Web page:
The Individual Crown

I thought Karissa Schweizer was untouchable but she lost by a second to Eleanor Purrier. I think the course was a little better suited for Purrier because she might have a little bit better closing speed as an athlete. I’m curious to see how Katie Rainsberger of Oregon finds a way to battle back since I don’t think she had her best stuff at Pre-Nats. She’s another one that would be in contention when the kicks have to go with 400 meters to go. I might be a little bit biased here because of what I was able to see at the Bill Dellinger Invite. She was so good and unbelievable. I think Pre-Nats maybe wasn’t the perfect representation of where she’s at.

Edna Kurgat has been untouchable so far this season but if Allie Ostrander doesn’t trip and fall at the start, maybe that changes things. Ostrander closed big time in that race.

The women’s individual race is probably more enticing to watch than the men’s side, which could just shake out to be Justyn Knight vs. Grant Fisher vs. The Alabama Crimson Tri vs. Rory Linkletter (I believe in him – start printing the shirts: Rory Linkletter vs. The World). I’d say this probably the best race since that Jordan Hasay, Abbey D’Agostino and Sheila Reid span of years. This year’s class probably even has more people that are in that realm of stars.

It’s a good year to be a Charlotte

There’s three women who share a first name and are dominating on the NCAA cross country scene right now. Charlotte Taylor of San Francisco, the aforementioned Charlotte Prouse and Charlotte Imer of Eastern Kentucky.

Now sometimes people are inclined to think that the women’s outdoor 10,000 meter champion would be a favorite for the individual cross country crown and so that would put the eyes on Taylor right now. I don’t think that’s totally the case this year. As of right now, she hasn’t shown that one moment during the cross country season, albeit she’s raced sparingly, that screams “she’s the favorite.” You could make the case that since it’s a shorter course, maybe that favors Schweizer, Purrier or Grayson Murphy. (Murphy is money and has done a lot for that Utah program) I think Taylor is someone who may be biding her time. She hasn’t made any massive moves in races but she did when she was on the track in the NCAA 10,000 meter final. I wonder if she’s saving that Nationals to really just go for it. I wonder how many times does the body have that burst in the race where you’re running on empty but then get that last boost needed to push it at the end. I think you can only do that a handful of times in a season. Maybe she’s saving that? She’s a different runner from someone like Molly Seidel, who could do it multiple times in a year. I think Taylor has a very powerful stride. The Louisville course is a little deceivingly more difficult than you think due to the footing not being great. What I’ve realized from running on the course a few times (quite slow), the course is hillier and more challenging. I’m curious to see who that favors because it could play a factor for those who were at Wisconsin and don’t know that yet.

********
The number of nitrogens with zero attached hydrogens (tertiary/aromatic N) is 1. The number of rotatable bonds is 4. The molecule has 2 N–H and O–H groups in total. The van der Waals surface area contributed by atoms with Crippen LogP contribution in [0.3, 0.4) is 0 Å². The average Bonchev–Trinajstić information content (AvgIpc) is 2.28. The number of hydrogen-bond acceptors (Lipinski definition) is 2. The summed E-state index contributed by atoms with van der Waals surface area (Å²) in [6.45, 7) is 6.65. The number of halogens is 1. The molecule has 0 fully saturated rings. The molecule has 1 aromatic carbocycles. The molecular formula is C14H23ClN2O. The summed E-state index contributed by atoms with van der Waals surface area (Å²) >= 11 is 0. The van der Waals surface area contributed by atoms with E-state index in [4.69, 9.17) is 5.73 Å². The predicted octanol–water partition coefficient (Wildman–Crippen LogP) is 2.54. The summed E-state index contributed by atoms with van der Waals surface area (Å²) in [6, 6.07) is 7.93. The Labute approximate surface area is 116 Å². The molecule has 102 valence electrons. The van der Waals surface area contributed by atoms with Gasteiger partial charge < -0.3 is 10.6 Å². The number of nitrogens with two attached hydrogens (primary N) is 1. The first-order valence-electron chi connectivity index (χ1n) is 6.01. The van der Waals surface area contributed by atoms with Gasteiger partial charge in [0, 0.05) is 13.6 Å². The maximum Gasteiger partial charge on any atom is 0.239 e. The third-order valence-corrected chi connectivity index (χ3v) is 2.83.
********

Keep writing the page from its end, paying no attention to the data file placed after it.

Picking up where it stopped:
Sidenote: San Francisco’s women are very good and a podium team, in my opinion.

Not to be lost in the Charlotte love, it’s also a good year to run for Charlotte – especially on the men’s side. Shout-out to Alex Gibby for getting that program running.